The Sung empire was a more populous land than any the Mongols had ever invaded, and its cities were bigger and better fortified. Kublai frankly admitted to Taniko that the invaders had bogged down. Arghun was besieging Kweilin in Kwangsi province, Mangu’s army was before Hochwan in Szechwan, and Kublai was here in Hupeh, trying to take Wuchow. The war had been going on for two years.

“By the way, a number of your countrymen are making the war more difficult for us,” said Kublai with a smile. “Arghun reports that a contingent of warriors from the Land of the Dwarfs is in command of the defence of Kweilin. They fight like devils, almost as well as Mongols. They have considerably delayed Arghun’s capture of the city.”

Taniko carefully kept her face expressionless, though her heart was pounding like a taiko drum. What strange karma brought Jebu and his enemy together at a remote city in China?

“I did not know there were any warriors from my country in China,” she said.

Kublai’s broad face creased in a smile. “Didn’t you? Prince Horigawa knew about them. They are members and supporters of that warrior family you told me about, the one on the losing side.”

“The Muratomo?”

“Yes. They won’t delay Arghun much longer. Through Prince Horigawa we have made an arrangement with a Chinese statesman that will lead to their being overrun shortly.” He was watching her closely, searching for a reaction.

Taniko smiled. “My lord, my country may seem small to you, but it is full of people I don’t know, whose karma is of no interest to me. My family is related to the Takashi, and I have always been close to them, rather than to the Muratomo.”

Later, in her yurt, she wept for herself and Jebu, who must be with the samurai at Kweilin if he were alive at all. She remembered Horigawa’s saying the samurai would be sacrificed by the Sung Emperor’s chief councillor as part of a secret peace offer. They would be destroyed at Kweilin, and the Chinese, whom they had come to help, would not lift a finger to save them.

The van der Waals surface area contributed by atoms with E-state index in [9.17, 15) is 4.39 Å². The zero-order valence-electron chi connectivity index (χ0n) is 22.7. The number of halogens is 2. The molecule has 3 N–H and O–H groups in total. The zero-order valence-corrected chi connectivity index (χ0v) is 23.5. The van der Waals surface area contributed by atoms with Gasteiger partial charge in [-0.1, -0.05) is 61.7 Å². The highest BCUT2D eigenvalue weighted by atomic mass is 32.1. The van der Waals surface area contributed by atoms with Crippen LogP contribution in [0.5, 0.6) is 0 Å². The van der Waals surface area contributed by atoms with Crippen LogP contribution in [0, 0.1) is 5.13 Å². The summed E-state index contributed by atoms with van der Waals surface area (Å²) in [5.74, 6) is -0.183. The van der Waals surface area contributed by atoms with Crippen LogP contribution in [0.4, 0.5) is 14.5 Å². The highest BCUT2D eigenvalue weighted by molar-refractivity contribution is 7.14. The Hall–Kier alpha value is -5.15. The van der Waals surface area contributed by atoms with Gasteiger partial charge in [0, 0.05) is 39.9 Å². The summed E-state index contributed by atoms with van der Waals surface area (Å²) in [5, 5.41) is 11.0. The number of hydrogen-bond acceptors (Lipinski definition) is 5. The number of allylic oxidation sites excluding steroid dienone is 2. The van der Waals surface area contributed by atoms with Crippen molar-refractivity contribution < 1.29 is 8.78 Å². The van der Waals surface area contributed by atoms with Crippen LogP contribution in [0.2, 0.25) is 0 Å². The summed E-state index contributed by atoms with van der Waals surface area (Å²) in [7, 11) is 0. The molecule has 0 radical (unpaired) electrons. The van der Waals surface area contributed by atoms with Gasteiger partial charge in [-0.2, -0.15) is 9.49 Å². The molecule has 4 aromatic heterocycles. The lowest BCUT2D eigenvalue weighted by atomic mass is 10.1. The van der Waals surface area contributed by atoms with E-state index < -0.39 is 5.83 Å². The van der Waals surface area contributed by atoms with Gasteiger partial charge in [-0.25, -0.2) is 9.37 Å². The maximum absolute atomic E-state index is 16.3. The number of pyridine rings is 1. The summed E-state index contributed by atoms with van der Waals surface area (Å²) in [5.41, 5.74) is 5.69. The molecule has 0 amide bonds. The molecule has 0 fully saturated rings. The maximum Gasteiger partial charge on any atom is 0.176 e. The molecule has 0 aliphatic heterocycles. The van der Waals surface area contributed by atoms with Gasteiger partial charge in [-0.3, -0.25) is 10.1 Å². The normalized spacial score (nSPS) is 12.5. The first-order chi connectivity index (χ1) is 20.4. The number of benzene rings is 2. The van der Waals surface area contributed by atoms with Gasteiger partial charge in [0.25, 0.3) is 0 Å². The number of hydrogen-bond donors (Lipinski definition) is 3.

Her heart was a pit of ashes. It would be with Jebu as it had been with Kiyosi. One day, almost casually, someone would tell her that he was dead.

A few days after that conversation with Kubali came stunning news of another death. On the eleventh day of the Seventh Month of the Year of the Sheep, the Great Khan Mangu, Kublai’s elder brother, had died of dysentry at Hochwan. Bourkina told her to prepare for a long journey.

“It will take us at least a month to get to Shangtu.”

“Who besides us is going there?”

“All of the khan’s household that is not there already. His advisers and ministers. And the entire left wing of our army.”

“What will we do there?”

“We will wait and watch what the other great ones of the empire do—the khan’s brothers, the survivors of the house of Ogodai, the members of the other families descended from Genghis Khan, the noyans, the orkhons, the tarkhans.

“What about the siege of Wuchow?”

“That’s over. It’s of no importance now.”

“What about Kweilin? Has Kweilin fallen?”

Bourkina smiled. “Ah, that’s where the men from your country are, isn’t it? It will take awhile for a messenger from the tarkhan Arghun to reach us, but at last report Kweilin still held out. There is no more war with China, lady. We have a more important question to settle now, one that will decide the future of Mongolia and China and the whole world. To say nothing of your future and my future. Who is to be the next Great Khan?”